How to minimize your loan origination fee
Advantage of Paying Origination Fees Upfront
We’ve already mentioned the choice you can make between:
- Minimizing the closing costs you face by paying a higher interest rate
- Paying more upfront in exchange for a lower rate
But let’s dig a bit deeper.
If at all possible, it’s often a good idea to pay more upfront (including discount points) and make significant savings over the lifetime of your loan. When you’re borrowing this much over decades, even a slightly lower interest rate can leave you thousands better off over time.
But that mostly applies to those buying forever homes. Most homebuyers move every seven years or so. If that’s you, the money you invest in buying yourself a lower mortgage rate won’t have as much time to pay you back. Often, those planning to stay put for only 5-7 years find it better to live with a higher mortgage rate rather than pay more on closing.
Now’s the time to use a mortgage calculator to model your loan options so you can make an informed decision. The Mortgage Reports has a whole suite of them for refinances and different sorts of mortgages. See how much your upfront investment in closing costs will save you in lower monthly payments over the number of years you think you’re likely to remain in residence. So you can then decide whether the pain is worth the gain.
These tricks can help keep your closing costs down.
1. Shop around. The more loan estimates (mortgage quotes) you have, the better your chances of finding your best deal for your personal finances. And the wider your options for balancing your closing costs and mortgage rate.
2. Get lender credits. Some lenders will willingly trade you lower closing costs for a higher mortgage rate. Ask how flexible your shortlisted lenders are.
3. Negotiate. Lenders must by law send you a loan estimate within three working days of receiving your application. Once you have it, you’ll find the closing costs on page 2. Those in section A (Origination Charges) are negotiable. Get multiple loan estimates and you can play one lender off against another.
4. Get gifts. If you have family members who like to help, they may be happy to give you some money toward your loan. You need to be careful about how you receive this because there are often strict rules about gifts for down payments and it’s hard to differentiate between those and closing costs.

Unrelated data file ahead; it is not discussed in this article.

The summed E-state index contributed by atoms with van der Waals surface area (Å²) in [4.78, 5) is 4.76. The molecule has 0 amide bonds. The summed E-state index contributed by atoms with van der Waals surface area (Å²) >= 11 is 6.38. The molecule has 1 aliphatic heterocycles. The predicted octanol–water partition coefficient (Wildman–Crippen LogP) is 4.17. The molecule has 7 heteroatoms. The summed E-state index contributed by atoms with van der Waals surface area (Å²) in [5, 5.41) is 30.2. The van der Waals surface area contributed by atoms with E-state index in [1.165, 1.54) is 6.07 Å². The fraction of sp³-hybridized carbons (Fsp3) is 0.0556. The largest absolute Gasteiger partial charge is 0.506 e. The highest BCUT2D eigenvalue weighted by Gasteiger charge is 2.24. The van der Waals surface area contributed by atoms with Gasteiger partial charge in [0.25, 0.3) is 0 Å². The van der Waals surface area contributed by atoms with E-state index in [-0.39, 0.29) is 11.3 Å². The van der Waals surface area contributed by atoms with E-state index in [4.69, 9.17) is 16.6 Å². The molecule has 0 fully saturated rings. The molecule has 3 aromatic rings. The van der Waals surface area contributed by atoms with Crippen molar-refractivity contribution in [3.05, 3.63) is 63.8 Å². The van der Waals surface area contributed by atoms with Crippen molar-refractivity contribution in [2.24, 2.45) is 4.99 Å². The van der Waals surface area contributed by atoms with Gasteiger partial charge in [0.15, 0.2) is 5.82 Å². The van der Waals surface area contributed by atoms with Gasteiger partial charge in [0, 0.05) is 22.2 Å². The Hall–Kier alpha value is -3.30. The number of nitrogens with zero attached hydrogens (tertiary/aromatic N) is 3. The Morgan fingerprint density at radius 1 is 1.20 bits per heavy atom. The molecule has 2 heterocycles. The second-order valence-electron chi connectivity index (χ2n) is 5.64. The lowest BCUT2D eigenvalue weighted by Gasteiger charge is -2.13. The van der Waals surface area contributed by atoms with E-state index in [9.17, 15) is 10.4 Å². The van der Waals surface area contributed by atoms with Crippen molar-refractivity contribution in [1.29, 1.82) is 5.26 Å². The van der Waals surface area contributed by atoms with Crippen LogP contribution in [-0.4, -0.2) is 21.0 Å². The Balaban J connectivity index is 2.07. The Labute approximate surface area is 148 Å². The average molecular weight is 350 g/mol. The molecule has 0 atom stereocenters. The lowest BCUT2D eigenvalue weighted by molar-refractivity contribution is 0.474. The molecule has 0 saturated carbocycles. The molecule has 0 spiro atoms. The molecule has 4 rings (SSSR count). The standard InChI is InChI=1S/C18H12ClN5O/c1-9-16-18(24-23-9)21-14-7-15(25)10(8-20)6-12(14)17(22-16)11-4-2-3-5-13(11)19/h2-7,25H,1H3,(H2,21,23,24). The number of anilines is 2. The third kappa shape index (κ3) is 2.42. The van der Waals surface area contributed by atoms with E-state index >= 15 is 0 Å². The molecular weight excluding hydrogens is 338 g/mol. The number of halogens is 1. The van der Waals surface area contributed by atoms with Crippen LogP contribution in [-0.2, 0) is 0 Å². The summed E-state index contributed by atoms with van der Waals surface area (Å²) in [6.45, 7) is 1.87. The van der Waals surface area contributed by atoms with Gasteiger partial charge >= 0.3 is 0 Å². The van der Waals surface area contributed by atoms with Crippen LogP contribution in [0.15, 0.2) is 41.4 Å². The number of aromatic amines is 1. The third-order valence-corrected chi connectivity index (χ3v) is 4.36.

5. Use a down payment assistance program. There are more than 2,000 of these nationwide and many of them help with closing costs as well as down payments. Most lenders are cool with these.
6. Ask for seller concessions. Sometimes your seller may be willing to contribute to your closing costs in order to seal the deal. This happens most commonly in buyers’ markets.
7. Shop for closing costs you can control. Most closing costs are set by the lender and you can only lower them by negotiation. But some (from your title search to your pest inspection fee) are ones you’re entitled to shop around for yourself as long as you use a qualified supplier. See section C on page 2 of your loan estimates for ones you can call around and get quotes for.
Getting loan estimates from multiple lenders is the golden rule for those wanting a mortgage or refinance. Federal regulator the Consumer Financial Protection Bureau (CFPB) standardized the contents and layouts of these several years ago. So now it’s really simple to make side-by-side comparisons.
Here’s a screengrab showing page 2 of a sample loan estimate from the CFPB’s website. That’s the page that deals with closing costs.
That sample dates back to 2013 and was for one mortgage. So don’t expect any of the numbers to match with what you’ll receive; they’re just for illustrative purposes.